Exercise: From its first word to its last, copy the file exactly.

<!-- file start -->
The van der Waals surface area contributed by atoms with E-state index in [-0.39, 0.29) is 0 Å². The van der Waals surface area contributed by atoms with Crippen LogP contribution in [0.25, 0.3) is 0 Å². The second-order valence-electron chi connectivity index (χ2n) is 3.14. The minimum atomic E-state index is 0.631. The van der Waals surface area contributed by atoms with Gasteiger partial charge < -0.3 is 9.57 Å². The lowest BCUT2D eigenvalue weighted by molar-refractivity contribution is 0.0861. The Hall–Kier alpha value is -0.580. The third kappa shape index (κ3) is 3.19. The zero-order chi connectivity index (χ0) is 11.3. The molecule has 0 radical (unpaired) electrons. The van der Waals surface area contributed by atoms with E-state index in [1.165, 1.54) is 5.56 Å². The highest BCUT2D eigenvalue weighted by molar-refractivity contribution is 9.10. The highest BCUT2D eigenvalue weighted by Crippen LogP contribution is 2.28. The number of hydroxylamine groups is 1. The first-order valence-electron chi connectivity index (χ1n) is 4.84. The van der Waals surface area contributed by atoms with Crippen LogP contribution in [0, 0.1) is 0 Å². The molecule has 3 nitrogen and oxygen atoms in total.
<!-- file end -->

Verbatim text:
The van der Waals surface area contributed by atoms with E-state index in [-0.39, 0.29) is 0 Å². The van der Waals surface area contributed by atoms with Crippen LogP contribution in [0.25, 0.3) is 0 Å². The second-order valence-electron chi connectivity index (χ2n) is 3.14. The minimum atomic E-state index is 0.631. The van der Waals surface area contributed by atoms with Gasteiger partial charge < -0.3 is 9.57 Å². The lowest BCUT2D eigenvalue weighted by molar-refractivity contribution is 0.0861. The Hall–Kier alpha value is -0.580. The third kappa shape index (κ3) is 3.19. The zero-order chi connectivity index (χ0) is 11.3. The molecule has 0 radical (unpaired) electrons. The van der Waals surface area contributed by atoms with E-state index in [1.165, 1.54) is 5.56 Å². The highest BCUT2D eigenvalue weighted by molar-refractivity contribution is 9.10. The highest BCUT2D eigenvalue weighted by Crippen LogP contribution is 2.28. The number of hydroxylamine groups is 1. The first-order valence-electron chi connectivity index (χ1n) is 4.84. The van der Waals surface area contributed by atoms with Crippen LogP contribution in [0, 0.1) is 0 Å². The molecule has 3 nitrogen and oxygen atoms in total.